ATLANTIC CITY — Bulkheads in Lower Chelsea will be replaced after the city received more than $4 million in grant funding.
The city-owned bulkhead replacement project includes sections along Sunset and Winchester avenues and street ends between Jackson and North Albany avenues.
A Tallahassee Avenue street-end bulkhead replacement was recently completed.
“This is part of the city’s effort to improve resiliency in all of our neighborhoods,” said Mayor Marty Small Sr. “We heard the complaints from the residents of Lower Chelsea loud and clear. Now, we will execute.”
Ponzio Engineering was awarded a $195,000 contract in October by City Council to survey, design and develop plans and specifications for the bulkhead replacement.
The $4 million grant, a combination of Federal Emergency Management Agency and Superstorm Sandy recovery funds, will be used for the construction aspect of the project.
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The bulkhead replacements are part of a series of ongoing projects Atlantic City is undertaking to make it “more resilient from flooding and future storms,” the Mayor’s Office said.
The grant funding comes at a time when Atlantic City is seeing an increase in flooding events. The city saw about eight times more coastal flooding per year between 2010 and 2015 than in the period between 1950 and 1969, according to the U.S. Environmental Protection Agency.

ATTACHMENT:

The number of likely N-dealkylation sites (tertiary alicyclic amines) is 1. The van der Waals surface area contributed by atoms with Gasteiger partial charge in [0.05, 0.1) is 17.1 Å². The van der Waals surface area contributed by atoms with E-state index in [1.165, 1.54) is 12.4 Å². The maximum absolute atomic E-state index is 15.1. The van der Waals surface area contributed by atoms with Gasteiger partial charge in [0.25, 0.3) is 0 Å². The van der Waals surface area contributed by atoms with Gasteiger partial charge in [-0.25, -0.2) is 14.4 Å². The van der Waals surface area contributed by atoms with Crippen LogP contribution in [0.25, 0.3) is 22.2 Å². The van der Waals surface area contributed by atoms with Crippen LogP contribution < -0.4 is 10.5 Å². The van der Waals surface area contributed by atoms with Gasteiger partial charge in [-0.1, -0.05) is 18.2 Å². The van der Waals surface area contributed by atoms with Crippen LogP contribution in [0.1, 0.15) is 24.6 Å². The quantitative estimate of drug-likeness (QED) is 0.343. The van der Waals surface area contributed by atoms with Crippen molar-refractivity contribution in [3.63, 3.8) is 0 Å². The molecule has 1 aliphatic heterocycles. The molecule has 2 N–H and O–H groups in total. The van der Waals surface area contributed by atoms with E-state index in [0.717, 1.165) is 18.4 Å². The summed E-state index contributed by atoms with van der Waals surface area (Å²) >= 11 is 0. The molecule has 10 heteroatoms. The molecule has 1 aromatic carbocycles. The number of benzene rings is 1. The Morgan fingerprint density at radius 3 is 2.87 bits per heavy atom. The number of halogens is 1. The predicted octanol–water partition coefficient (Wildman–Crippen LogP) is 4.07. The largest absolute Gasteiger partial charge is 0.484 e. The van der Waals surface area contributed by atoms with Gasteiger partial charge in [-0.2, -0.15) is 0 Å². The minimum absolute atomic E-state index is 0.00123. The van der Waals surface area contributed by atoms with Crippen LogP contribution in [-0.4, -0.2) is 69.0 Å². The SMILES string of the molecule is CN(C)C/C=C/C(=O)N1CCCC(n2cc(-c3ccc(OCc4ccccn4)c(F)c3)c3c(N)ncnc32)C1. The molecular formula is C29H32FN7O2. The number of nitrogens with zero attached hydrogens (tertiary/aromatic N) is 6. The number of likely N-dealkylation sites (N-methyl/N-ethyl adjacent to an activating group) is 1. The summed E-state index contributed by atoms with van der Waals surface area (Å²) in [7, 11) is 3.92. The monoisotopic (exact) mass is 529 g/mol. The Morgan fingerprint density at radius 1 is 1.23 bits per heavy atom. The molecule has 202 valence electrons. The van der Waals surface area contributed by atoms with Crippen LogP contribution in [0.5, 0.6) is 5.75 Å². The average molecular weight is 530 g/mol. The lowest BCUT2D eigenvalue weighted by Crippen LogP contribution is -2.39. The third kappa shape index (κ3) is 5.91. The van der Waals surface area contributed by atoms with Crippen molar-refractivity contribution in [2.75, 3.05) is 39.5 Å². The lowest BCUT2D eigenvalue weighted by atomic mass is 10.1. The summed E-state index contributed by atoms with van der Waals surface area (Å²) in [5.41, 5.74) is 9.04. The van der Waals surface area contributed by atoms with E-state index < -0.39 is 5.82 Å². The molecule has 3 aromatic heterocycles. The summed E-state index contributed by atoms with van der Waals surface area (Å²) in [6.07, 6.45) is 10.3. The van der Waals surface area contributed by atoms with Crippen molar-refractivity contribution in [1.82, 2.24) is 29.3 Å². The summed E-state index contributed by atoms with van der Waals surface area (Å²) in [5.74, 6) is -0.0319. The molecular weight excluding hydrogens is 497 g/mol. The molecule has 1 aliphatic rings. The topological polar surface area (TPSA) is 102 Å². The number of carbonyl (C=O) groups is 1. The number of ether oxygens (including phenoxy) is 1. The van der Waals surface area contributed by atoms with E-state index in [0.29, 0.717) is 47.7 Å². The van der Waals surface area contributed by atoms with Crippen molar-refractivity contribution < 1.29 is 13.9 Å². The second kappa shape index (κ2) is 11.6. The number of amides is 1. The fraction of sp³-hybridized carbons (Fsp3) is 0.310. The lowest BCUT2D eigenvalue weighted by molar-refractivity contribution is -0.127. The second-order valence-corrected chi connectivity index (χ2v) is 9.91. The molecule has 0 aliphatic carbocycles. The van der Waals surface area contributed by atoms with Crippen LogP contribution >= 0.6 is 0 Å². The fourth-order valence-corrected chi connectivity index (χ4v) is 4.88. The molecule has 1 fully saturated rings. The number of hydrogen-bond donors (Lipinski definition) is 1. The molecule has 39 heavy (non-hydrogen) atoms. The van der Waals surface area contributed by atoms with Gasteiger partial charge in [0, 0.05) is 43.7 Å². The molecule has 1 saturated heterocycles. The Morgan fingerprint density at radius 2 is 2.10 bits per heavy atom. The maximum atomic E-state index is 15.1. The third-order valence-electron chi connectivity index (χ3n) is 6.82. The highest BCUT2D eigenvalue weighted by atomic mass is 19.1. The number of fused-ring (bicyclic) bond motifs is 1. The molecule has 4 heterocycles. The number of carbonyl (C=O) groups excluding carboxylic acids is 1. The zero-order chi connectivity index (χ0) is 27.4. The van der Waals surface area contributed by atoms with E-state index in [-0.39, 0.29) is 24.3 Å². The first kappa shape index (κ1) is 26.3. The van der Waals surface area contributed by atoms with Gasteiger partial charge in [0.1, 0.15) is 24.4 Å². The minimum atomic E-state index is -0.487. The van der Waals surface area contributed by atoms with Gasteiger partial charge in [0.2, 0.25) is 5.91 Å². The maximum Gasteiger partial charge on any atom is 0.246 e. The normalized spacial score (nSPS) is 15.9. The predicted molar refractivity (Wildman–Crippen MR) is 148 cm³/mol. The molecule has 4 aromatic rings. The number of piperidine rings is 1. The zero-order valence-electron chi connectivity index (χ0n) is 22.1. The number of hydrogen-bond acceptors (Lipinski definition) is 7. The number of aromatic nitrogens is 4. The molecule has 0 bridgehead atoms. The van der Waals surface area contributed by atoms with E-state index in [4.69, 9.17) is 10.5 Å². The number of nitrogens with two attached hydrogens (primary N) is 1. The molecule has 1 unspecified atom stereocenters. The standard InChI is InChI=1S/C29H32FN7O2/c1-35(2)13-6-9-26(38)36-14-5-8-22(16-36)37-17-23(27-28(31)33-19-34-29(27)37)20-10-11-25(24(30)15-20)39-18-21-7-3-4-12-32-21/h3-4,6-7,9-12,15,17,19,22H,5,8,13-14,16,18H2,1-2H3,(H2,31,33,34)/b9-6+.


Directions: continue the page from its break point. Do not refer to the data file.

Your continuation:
That translates from about three coastal flooding events a year to about 24, one of the highest rate increases of any U.S. city, according to the EPA.
Flooding has become so pervasive here that in 2012, the National Weather Service raised the threshold that would prompt a coastal flood advisory from 6 feet to 6.3, partly due to concerns the warnings were becoming too routine for residents.
Sixth Ward Councilman Jesse Kurtz, who represents the neighborhood, said the securing of grant funding to complete the bulkhead replacements was necessary due to the city’s lack of bonding capacity. He said the “large project” was critical to residents and businesses in the ward after “years of neglect.”
“I’m pleased the city is making this a priority,” Kurtz said. “It shows we’re serious about making residential neighborhoods strong for years to come.”
In addition to the Lower Chelsea bulkhead replacements, the $50 million seawall around Caspian Point in the Inlet is nearly complete. Bulkhead construction on Massachusetts Avenue will begin soon, as will the engineering phase of bulkhead replacement at Gardner’s Basin Park and in Ducktown.
Additionally, the design for the second phase of the $12 million Baltic Avenue Canal, which will consist of six pumps at the Atlantis Avenue end of the canal, is underway.
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